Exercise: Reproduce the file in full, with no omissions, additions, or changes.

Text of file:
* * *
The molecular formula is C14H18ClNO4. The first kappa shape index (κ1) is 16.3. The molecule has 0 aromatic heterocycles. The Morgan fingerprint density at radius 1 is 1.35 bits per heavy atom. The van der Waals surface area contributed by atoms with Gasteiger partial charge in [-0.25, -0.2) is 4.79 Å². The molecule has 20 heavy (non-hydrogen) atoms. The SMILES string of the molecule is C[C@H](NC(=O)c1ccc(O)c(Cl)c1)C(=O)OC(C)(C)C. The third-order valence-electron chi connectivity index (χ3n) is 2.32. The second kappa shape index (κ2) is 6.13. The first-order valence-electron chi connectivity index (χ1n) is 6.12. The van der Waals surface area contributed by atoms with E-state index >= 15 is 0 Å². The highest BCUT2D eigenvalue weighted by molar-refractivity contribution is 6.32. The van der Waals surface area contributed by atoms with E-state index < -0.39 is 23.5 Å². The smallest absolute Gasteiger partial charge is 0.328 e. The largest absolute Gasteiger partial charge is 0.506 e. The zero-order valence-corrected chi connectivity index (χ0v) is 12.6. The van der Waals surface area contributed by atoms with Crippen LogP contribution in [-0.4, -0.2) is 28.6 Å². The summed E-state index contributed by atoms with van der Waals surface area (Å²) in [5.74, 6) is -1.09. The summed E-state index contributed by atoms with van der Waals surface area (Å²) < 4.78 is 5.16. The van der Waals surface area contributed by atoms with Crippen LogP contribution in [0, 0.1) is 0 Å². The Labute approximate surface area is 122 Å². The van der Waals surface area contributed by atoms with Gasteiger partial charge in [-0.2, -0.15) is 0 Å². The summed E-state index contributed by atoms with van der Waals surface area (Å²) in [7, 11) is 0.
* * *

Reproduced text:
The molecular formula is C14H18ClNO4. The first kappa shape index (κ1) is 16.3. The molecule has 0 aromatic heterocycles. The Morgan fingerprint density at radius 1 is 1.35 bits per heavy atom. The van der Waals surface area contributed by atoms with Gasteiger partial charge in [-0.25, -0.2) is 4.79 Å². The molecule has 20 heavy (non-hydrogen) atoms. The SMILES string of the molecule is C[C@H](NC(=O)c1ccc(O)c(Cl)c1)C(=O)OC(C)(C)C. The third-order valence-electron chi connectivity index (χ3n) is 2.32. The second kappa shape index (κ2) is 6.13. The first-order valence-electron chi connectivity index (χ1n) is 6.12. The van der Waals surface area contributed by atoms with E-state index >= 15 is 0 Å². The highest BCUT2D eigenvalue weighted by molar-refractivity contribution is 6.32. The van der Waals surface area contributed by atoms with E-state index < -0.39 is 23.5 Å². The smallest absolute Gasteiger partial charge is 0.328 e. The largest absolute Gasteiger partial charge is 0.506 e. The zero-order valence-corrected chi connectivity index (χ0v) is 12.6. The van der Waals surface area contributed by atoms with Crippen LogP contribution in [-0.4, -0.2) is 28.6 Å². The summed E-state index contributed by atoms with van der Waals surface area (Å²) in [5.74, 6) is -1.09. The summed E-state index contributed by atoms with van der Waals surface area (Å²) < 4.78 is 5.16. The van der Waals surface area contributed by atoms with Crippen LogP contribution in [0, 0.1) is 0 Å². The Labute approximate surface area is 122 Å². The van der Waals surface area contributed by atoms with Gasteiger partial charge in [-0.2, -0.15) is 0 Å². The summed E-state index contributed by atoms with van der Waals surface area (Å²) in [7, 11) is 0.